After the Test

Whether you want it or not, as soon as you finish your test, your score is displayed on the computer screen. In addition to the results appearing on the computer screen, a hard copy of the report is printed for you. Like the onscreen report, the hard copy displays the results of your exam and provides a summary of how you did on each section of the exam and on each technology. If you were unsuccessful, this summary can help you determine the areas that you need to brush up on.

When you pass the Network+ exam, you will have earned the Network+ certification and your certificate will be mailed to you within a few weeks.

Should you not receive your certificate and information packet within five weeks of passing your exam, please contact CompTIA at [email protected] or call 1-630-268-1818 and ask for the fulfillment department.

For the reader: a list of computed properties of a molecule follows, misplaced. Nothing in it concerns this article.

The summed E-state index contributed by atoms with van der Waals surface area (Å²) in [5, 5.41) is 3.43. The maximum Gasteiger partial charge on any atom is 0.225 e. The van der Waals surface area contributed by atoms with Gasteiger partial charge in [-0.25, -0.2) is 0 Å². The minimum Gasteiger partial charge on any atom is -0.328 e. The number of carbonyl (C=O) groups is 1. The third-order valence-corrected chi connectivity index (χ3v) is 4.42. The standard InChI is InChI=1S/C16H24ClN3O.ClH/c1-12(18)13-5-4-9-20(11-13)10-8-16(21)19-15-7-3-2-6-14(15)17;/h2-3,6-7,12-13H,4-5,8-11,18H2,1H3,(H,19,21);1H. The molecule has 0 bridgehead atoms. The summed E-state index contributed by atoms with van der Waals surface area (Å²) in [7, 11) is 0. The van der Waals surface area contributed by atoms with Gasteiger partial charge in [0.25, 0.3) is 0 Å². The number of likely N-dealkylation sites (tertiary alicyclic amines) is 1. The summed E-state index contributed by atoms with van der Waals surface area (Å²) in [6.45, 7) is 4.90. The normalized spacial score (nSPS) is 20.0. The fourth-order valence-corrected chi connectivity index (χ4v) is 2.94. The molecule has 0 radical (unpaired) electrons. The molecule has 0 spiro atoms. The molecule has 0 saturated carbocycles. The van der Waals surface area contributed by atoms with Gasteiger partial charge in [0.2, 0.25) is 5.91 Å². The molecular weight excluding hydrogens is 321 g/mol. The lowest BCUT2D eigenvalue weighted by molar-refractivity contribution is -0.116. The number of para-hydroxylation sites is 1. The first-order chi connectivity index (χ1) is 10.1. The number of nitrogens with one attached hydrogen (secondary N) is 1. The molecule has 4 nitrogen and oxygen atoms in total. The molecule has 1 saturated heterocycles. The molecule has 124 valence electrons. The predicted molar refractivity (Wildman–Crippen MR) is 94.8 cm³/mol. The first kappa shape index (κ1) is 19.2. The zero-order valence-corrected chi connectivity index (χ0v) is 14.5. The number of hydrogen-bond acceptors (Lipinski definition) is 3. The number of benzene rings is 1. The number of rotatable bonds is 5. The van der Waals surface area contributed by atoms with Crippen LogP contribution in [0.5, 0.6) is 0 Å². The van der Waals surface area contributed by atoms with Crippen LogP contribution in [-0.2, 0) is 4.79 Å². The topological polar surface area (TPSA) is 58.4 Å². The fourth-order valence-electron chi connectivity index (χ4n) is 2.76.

Last Minute Exam Tips

Studying for a certification exam really is no different from studying for any other exam, but a few hints and tips can give you the edge come exam day:

Read all the material

—CompTIA has been known to include material not expressly specified in the objectives. This book has included additional information not reflected in the objectives in an effort to give you the best possible preparation for the examination.

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Watch for the Exam Tips and Notes

—The Network+ objectives include a wide range of technologies. Exam Tips and Notes found throughout each chapter are designed to pull out exam-related hotspots.

These can be your best friends when preparing for the exam.

Use the questions to assess your knowledge